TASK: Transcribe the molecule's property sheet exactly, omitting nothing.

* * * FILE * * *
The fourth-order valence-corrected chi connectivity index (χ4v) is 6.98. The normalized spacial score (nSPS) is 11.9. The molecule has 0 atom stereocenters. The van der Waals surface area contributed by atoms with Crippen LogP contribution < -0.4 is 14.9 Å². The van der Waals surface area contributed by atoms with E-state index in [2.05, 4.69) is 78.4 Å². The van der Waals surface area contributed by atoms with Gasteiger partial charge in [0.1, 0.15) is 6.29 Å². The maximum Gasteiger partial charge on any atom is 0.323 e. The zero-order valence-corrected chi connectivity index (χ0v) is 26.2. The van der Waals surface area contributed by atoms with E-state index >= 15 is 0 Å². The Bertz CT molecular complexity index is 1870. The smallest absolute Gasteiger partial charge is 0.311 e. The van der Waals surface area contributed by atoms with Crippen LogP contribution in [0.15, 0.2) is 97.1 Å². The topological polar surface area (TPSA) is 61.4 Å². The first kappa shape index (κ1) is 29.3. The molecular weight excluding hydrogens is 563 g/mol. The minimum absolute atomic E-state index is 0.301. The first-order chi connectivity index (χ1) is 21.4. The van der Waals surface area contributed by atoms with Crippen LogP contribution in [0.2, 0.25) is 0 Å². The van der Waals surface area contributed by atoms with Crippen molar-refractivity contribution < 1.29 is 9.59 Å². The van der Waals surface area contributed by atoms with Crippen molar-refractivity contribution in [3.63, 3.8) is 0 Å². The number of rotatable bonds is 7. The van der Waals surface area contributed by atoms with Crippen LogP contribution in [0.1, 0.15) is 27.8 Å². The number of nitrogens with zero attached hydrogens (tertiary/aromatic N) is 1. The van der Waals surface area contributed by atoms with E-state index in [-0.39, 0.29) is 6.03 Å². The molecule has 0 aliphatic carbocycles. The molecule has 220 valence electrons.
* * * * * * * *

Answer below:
The fourth-order valence-corrected chi connectivity index (χ4v) is 6.98. The normalized spacial score (nSPS) is 11.9. The molecule has 0 atom stereocenters. The van der Waals surface area contributed by atoms with Crippen LogP contribution < -0.4 is 14.9 Å². The van der Waals surface area contributed by atoms with E-state index in [2.05, 4.69) is 78.4 Å². The van der Waals surface area contributed by atoms with Gasteiger partial charge in [0.1, 0.15) is 6.29 Å². The maximum Gasteiger partial charge on any atom is 0.323 e. The zero-order valence-corrected chi connectivity index (χ0v) is 26.2. The van der Waals surface area contributed by atoms with E-state index >= 15 is 0 Å². The Bertz CT molecular complexity index is 1870. The smallest absolute Gasteiger partial charge is 0.311 e. The van der Waals surface area contributed by atoms with Crippen LogP contribution in [0.15, 0.2) is 97.1 Å². The topological polar surface area (TPSA) is 61.4 Å². The first kappa shape index (κ1) is 29.3. The molecular weight excluding hydrogens is 563 g/mol. The minimum absolute atomic E-state index is 0.301. The first-order chi connectivity index (χ1) is 21.4. The van der Waals surface area contributed by atoms with Crippen LogP contribution in [0.2, 0.25) is 0 Å². The van der Waals surface area contributed by atoms with Crippen molar-refractivity contribution < 1.29 is 9.59 Å². The van der Waals surface area contributed by atoms with Crippen molar-refractivity contribution in [3.63, 3.8) is 0 Å². The number of rotatable bonds is 7. The van der Waals surface area contributed by atoms with Crippen LogP contribution in [0.1, 0.15) is 27.8 Å². The number of nitrogens with zero attached hydrogens (tertiary/aromatic N) is 1. The van der Waals surface area contributed by atoms with E-state index in [-0.39, 0.29) is 6.03 Å². The molecule has 0 aliphatic carbocycles. The molecule has 220 valence electrons.